The Walker Spy Ring operated in the U.S. for nearly 20 years when John A. Walker Jr., a former Navy communications specialist, masterminded the biggest leak of classified Navy documents in history. In pursuit of a big payoff and unhampered by conscience, Walker enlisted his brother Art, son Michael, and friend Jerry Whitworth to sell military secrets to the Soviets in the 1960’s through the 80’s. Ultimately, his alcoholic, resentful ex-wife tipped off the FBI. After building a case for nearly four months, more than 85 agents tailed Walker from Florida to a dead drop in Maryland where they obtained more than 129 classified documents. All four individuals served time; John and his brother Art received life sentences and both died in 2014, Whitworth was sentenced to 365 years, and son Michael was released in 2000 after 15 years.

OLEG GORDIEVSKY: Spy for Britain

President Ronald Reagan and Oleg Gordievsky sit together in the Oval Office

President Ronald Reagan and Oleg Gordievsky in 1987

Oleg Gordievsky was a double agent who betrayed his country, his father, and his destiny – and considered one of the most influential spies in history. His heritage and aptitude were to his advantage; his father served in Joseph Stalin’s secret police force and Gordievsky was versatile, eager, and unafraid. He joined the KGB in 1961 and quickly moved up the ranks, ultimately being a senior officer in the Soviet Union’s espionage organization. Despite his father’s loyalty to the Communist party, Gordievsky didn’t share his sentiments and made an ideological choice to aid the British government. Based solely on the desire to thwart the cruel intentions of the Soviet Union rather than an expectation of money, he willingly enlisted to help MI6 in 1974. To protect his double agent work, the British government shared information with Gordievsky that was sensitive but not critical. He, in turn, kept his cover intact helping to expose Soviet espionage rings, avert a nuclear conflict and pave the way for an end to the Cold War. In 1985, Aldrich Ames (a CIA officer who was working as a double agent on behalf of the Soviet Union, below) revealed Gordievsky. The KGB then interrogated him using truth serum, breaking into his home and spraying his clothing with an invisible radioactive powder used to track his movements. To avoid capture, Gordievsky activated an escape plan, fleeing the country in the trunk of a British diplomatic car. At that time and potentially to this day, he was the only suspected spy under KGB surveillance to escape the Soviet Union.

ROBERT HANSSEN: Spy for Russia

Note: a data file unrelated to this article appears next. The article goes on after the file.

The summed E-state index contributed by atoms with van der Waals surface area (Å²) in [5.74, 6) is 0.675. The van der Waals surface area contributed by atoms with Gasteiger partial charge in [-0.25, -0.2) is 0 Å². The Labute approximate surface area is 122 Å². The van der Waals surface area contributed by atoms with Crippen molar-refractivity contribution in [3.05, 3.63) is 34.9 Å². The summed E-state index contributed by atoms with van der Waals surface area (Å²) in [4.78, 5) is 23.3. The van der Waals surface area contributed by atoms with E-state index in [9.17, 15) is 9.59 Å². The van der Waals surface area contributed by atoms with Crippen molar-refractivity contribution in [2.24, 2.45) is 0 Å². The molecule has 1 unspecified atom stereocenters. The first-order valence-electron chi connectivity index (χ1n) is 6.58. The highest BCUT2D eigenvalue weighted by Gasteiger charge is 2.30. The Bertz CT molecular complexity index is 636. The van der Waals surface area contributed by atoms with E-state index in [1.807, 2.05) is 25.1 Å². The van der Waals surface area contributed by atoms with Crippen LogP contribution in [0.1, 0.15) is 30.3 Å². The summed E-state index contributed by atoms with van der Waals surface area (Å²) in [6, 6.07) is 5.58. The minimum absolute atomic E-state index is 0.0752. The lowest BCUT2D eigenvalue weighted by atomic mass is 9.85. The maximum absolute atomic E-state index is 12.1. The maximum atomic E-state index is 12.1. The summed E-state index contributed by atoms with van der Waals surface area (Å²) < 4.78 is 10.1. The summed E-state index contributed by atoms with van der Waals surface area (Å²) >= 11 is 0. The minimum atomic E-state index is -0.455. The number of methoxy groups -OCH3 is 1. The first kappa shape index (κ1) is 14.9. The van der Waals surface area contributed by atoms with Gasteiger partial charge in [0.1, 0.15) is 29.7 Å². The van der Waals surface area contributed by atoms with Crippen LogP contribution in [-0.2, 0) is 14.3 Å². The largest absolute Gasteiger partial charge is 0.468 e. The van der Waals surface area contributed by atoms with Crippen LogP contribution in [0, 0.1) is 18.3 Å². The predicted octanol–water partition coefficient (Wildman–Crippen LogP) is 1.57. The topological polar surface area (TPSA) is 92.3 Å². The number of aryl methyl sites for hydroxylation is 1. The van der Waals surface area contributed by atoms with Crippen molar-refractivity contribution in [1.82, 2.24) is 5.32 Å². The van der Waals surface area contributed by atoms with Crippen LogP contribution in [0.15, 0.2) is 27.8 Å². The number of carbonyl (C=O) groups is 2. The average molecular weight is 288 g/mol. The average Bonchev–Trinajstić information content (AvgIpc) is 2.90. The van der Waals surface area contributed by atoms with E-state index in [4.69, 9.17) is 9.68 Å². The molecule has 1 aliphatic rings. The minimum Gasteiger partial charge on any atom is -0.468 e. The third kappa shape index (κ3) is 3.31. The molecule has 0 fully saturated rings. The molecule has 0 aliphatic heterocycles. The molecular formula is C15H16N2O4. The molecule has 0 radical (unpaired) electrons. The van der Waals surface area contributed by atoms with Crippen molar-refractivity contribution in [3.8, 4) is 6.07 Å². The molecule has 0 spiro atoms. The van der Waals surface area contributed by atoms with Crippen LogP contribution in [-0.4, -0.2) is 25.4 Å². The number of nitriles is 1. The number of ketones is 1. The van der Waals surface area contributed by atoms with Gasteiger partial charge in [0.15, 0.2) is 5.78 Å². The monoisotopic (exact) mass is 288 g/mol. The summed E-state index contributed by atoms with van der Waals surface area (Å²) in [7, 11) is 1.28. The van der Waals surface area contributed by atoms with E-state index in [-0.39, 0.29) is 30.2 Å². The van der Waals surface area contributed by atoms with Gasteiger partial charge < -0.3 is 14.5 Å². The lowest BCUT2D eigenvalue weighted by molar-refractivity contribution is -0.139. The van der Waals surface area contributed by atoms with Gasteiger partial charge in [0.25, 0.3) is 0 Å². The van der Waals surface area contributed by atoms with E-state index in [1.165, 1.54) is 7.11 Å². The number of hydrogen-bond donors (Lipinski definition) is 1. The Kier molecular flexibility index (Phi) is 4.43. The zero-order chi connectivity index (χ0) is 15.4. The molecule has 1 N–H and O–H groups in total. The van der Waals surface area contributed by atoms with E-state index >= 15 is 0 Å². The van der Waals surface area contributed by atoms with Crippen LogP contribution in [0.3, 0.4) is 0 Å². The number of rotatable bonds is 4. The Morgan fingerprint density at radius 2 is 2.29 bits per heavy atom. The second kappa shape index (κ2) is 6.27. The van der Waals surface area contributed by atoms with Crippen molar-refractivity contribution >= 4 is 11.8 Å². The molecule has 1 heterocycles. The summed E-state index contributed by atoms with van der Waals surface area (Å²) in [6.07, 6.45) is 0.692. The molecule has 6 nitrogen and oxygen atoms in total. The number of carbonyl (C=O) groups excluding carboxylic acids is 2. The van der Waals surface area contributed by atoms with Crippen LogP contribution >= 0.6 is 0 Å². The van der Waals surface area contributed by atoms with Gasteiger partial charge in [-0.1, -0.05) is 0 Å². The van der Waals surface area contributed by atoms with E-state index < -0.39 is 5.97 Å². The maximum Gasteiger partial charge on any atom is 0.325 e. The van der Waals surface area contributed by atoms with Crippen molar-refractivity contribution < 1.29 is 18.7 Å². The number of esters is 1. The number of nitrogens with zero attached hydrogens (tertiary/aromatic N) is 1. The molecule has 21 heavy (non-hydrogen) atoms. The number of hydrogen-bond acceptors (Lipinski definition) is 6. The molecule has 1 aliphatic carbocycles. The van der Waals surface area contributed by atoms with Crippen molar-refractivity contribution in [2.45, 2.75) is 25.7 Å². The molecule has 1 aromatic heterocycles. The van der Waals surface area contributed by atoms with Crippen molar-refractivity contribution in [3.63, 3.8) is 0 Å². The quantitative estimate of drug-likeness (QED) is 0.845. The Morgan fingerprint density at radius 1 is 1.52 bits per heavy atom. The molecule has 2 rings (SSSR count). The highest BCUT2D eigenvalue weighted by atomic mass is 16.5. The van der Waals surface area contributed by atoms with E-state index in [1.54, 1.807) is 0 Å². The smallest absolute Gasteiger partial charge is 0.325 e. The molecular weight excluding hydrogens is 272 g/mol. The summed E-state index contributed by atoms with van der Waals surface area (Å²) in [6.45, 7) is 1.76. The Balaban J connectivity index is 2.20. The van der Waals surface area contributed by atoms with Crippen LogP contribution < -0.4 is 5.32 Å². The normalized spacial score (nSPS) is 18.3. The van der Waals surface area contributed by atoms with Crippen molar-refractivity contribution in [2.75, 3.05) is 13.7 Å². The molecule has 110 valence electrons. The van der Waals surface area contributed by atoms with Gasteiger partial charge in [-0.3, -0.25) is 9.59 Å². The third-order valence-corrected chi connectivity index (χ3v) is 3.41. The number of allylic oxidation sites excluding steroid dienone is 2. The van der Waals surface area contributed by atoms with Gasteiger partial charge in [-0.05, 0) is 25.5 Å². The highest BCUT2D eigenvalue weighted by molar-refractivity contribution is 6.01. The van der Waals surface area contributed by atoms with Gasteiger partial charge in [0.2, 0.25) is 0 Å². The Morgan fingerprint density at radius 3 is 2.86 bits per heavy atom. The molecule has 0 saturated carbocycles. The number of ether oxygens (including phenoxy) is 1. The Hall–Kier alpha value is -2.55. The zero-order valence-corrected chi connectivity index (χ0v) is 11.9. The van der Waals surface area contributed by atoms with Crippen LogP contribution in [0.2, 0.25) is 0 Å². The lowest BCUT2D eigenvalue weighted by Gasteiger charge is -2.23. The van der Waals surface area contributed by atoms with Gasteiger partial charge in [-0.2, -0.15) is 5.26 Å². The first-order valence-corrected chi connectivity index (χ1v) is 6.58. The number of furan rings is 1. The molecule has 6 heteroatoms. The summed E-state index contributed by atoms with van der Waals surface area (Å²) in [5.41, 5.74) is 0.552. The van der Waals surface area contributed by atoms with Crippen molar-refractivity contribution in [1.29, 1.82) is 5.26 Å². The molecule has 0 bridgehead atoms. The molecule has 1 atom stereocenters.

According to the FBI, Robert Hanssen was “the most damaging spy in Bureau history.” Joining the FBI in 1976, he was recruited by Russia to sell highly classified national security information for assets and cash valued at more than $1.4 million. He shared counterintelligence techniques, information on investigations, classified documents, technical operations, and names of numerous human sources. When Aldrich Ames (below) was caught and charged as a double agent, the Bureau realized that there was still an internal leak. It wasn’t until 2000 when the FBI and CIA obtained documentation of an American spy who appeared to be Hanssen working on behalf of Russia. With Hanssen’s retirement quickly approaching, the FBI set a trap. He was relocated from his position at the Office of Foreign Missions to the FBI headquarters where he was tasked with a faux assignment as the special assistant for a technology project. Under constant surveillance by 300 agents, Hanssen was caught red handed making a dead drop. He was convicted of 15 counts of espionage and sentenced to life in prison.

Mugshot of Aldrich Ames

Aldrich Ames

ALDRICH AMES: Spy for Russia

Aldrich Ames was a 31-year veteran of the Central Intelligence Agency (CIA) who spied for the Russians for nearly a decade in the 1980’s and 90’s. This CIA veteran turned KGB double agent was assisted by his wife Rosario to pass classified information about Russian officials who had been recruited as double agents for the CIA and FBI, some of whom were then captured and assassinated. According to the FBI, “Following analytical reviews and receipt of information about Ames’ unexplained wealth,” the agency opened an investigation in May 1993. Both Ames and his wife were charged and pled guilty in April 1994. She has since been released while he remains in prison.


The Yousef family was highly respected among Palestinians, considered to be the equivalent of royalty. Mosab Hassan Yousef’s grandfather was an imam and his father was a founding member of Hamas, a militant Islamist group. At age 18, Yousef was imprisoned by Israeli police for three months, where he was interrogated and tortured. During his imprisonment, Yousef was recruited by Israel’s internal security service, Shin Bet – though he initially intended to work as a double agent. But his exposure to the Palestinian-against-Palestinian violence among his fellow inmates made him question who the real enemy is.  As Yousef said in an NPR interview, “…we had enemies more dangerous than Israel and those enemies lived within us.” Upon his release in 1997, he maintained contact with Shin Bet and provided information that led to the arrest of many Hamas members. Since then, he has left their service, converted to Christianity and lives in California.